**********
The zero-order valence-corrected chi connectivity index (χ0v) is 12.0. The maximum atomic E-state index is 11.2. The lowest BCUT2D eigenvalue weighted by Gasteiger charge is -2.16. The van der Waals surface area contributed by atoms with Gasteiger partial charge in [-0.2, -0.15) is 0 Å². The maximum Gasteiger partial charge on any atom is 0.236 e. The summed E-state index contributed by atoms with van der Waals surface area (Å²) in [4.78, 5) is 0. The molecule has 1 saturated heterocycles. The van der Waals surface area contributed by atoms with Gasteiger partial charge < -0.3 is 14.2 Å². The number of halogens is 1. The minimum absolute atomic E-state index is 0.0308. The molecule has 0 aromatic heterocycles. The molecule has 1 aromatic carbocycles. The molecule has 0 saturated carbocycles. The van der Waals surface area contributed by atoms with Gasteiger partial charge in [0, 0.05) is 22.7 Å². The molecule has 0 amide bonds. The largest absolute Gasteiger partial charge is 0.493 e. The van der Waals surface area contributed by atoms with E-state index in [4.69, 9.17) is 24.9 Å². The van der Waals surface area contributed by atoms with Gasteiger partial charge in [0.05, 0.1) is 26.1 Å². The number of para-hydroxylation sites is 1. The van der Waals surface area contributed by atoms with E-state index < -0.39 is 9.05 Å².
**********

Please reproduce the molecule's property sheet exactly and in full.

The zero-order valence-corrected chi connectivity index (χ0v) is 12.0. The maximum atomic E-state index is 11.2. The lowest BCUT2D eigenvalue weighted by Gasteiger charge is -2.16. The van der Waals surface area contributed by atoms with Gasteiger partial charge in [-0.2, -0.15) is 0 Å². The maximum Gasteiger partial charge on any atom is 0.236 e. The summed E-state index contributed by atoms with van der Waals surface area (Å²) in [4.78, 5) is 0. The molecule has 1 saturated heterocycles. The van der Waals surface area contributed by atoms with Gasteiger partial charge < -0.3 is 14.2 Å². The number of halogens is 1. The minimum absolute atomic E-state index is 0.0308. The molecule has 0 aromatic heterocycles. The molecule has 1 aromatic carbocycles. The molecule has 0 saturated carbocycles. The van der Waals surface area contributed by atoms with Gasteiger partial charge in [0, 0.05) is 22.7 Å². The molecule has 0 amide bonds. The largest absolute Gasteiger partial charge is 0.493 e. The van der Waals surface area contributed by atoms with E-state index in [4.69, 9.17) is 24.9 Å². The van der Waals surface area contributed by atoms with Gasteiger partial charge in [0.05, 0.1) is 26.1 Å². The number of para-hydroxylation sites is 1. The van der Waals surface area contributed by atoms with E-state index < -0.39 is 9.05 Å².